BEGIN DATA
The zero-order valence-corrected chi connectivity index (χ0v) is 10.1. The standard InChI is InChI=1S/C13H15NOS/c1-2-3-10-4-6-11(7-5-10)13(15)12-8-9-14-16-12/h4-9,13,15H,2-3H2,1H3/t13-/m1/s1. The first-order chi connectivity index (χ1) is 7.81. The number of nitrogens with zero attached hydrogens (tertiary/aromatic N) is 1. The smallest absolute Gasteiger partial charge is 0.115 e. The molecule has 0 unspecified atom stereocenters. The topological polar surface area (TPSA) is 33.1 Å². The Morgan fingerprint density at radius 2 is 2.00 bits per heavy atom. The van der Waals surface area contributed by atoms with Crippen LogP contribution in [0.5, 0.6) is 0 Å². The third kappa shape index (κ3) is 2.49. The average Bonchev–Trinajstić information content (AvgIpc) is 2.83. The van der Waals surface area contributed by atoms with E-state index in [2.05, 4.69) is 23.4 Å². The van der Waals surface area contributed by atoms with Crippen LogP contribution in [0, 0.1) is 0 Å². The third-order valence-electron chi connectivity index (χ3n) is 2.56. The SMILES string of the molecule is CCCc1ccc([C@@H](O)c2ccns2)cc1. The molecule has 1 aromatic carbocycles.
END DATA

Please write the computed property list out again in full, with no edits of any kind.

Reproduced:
The zero-order valence-corrected chi connectivity index (χ0v) is 10.1. The standard InChI is InChI=1S/C13H15NOS/c1-2-3-10-4-6-11(7-5-10)13(15)12-8-9-14-16-12/h4-9,13,15H,2-3H2,1H3/t13-/m1/s1. The first-order chi connectivity index (χ1) is 7.81. The number of nitrogens with zero attached hydrogens (tertiary/aromatic N) is 1. The smallest absolute Gasteiger partial charge is 0.115 e. The molecule has 0 unspecified atom stereocenters. The topological polar surface area (TPSA) is 33.1 Å². The Morgan fingerprint density at radius 2 is 2.00 bits per heavy atom. The van der Waals surface area contributed by atoms with Crippen LogP contribution in [0.5, 0.6) is 0 Å². The third kappa shape index (κ3) is 2.49. The average Bonchev–Trinajstić information content (AvgIpc) is 2.83. The van der Waals surface area contributed by atoms with E-state index in [2.05, 4.69) is 23.4 Å². The van der Waals surface area contributed by atoms with Crippen LogP contribution in [0, 0.1) is 0 Å². The third-order valence-electron chi connectivity index (χ3n) is 2.56. The SMILES string of the molecule is CCCc1ccc([C@@H](O)c2ccns2)cc1. The molecule has 1 aromatic carbocycles.